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Asymmetric learning in repeated contracting : an empirical study

Author: Alma Cohen; National Bureau of Economic Research.
Publisher: Cambridge, Mass. : National Bureau of Economic Research, 2008.
Series: Working paper series (National Bureau of Economic Research), no. 13752.
Edition/Format:   eBook : Document : EnglishView all editions and formats
Database:WorldCat
Summary:
This paper studies a unique panel dataset of transactions with repeat customers of an insurer operating in a market in which insurers are not required by law or contract to share information about their customers' records. I use this dataset to test the asymmetric learning hypothesis that sellers obtain over time private information that some of their repeat customers have low risk, and that this learning enables  Read more...
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Material Type: Document, Internet resource
Document Type: Internet Resource, Computer File
All Authors / Contributors: Alma Cohen; National Bureau of Economic Research.
OCLC Number: 191089586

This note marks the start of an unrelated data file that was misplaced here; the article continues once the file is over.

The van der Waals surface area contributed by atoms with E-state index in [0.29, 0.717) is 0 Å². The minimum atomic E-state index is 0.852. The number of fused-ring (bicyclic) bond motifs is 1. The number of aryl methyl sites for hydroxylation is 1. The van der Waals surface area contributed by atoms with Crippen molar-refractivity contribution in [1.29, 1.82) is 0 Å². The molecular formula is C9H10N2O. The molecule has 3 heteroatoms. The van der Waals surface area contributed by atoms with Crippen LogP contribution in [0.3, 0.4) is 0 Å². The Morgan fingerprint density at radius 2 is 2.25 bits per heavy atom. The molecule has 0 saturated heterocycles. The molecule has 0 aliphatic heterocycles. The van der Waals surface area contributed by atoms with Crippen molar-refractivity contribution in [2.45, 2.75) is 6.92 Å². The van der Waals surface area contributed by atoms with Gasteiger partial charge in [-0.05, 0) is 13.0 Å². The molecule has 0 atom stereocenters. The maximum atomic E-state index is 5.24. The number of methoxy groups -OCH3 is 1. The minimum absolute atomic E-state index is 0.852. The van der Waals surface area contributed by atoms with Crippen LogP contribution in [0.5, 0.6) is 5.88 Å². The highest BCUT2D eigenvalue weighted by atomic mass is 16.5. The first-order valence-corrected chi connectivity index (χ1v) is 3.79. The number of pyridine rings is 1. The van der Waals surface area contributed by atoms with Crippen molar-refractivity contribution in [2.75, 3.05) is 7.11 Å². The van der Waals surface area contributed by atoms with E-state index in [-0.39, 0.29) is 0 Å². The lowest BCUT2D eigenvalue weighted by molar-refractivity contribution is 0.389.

Notes: "January 2008."
Description: 1 online resource (41 pages).
Series Title: Working paper series (National Bureau of Economic Research), no. 13752.
Responsibility: Alma Cohen.

Abstract:

This paper studies a unique panel dataset of transactions with repeat customers of an insurer operating in a market in which insurers are not required by law or contract to share information about their customers' records. I use this dataset to test the asymmetric learning hypothesis that sellers obtain over time private information that some of their repeat customers have low risk, and that this learning enables sellers to make higher profits in transactions with these repeat customers. Consistent with this hypothesis, I find that the insurer in my dataset makes higher profits in transactions with repeat customers and that these profits are driven by transactions with repeat customers with good past claims history with the insurer; that these higher profits result from repeat customers with good claim history receiving a reduction in premiums that is lower than the reduction in expected costs associated with such customers; and that policyholders with bad claim history are more likely to flee their record by switching to other insurers.

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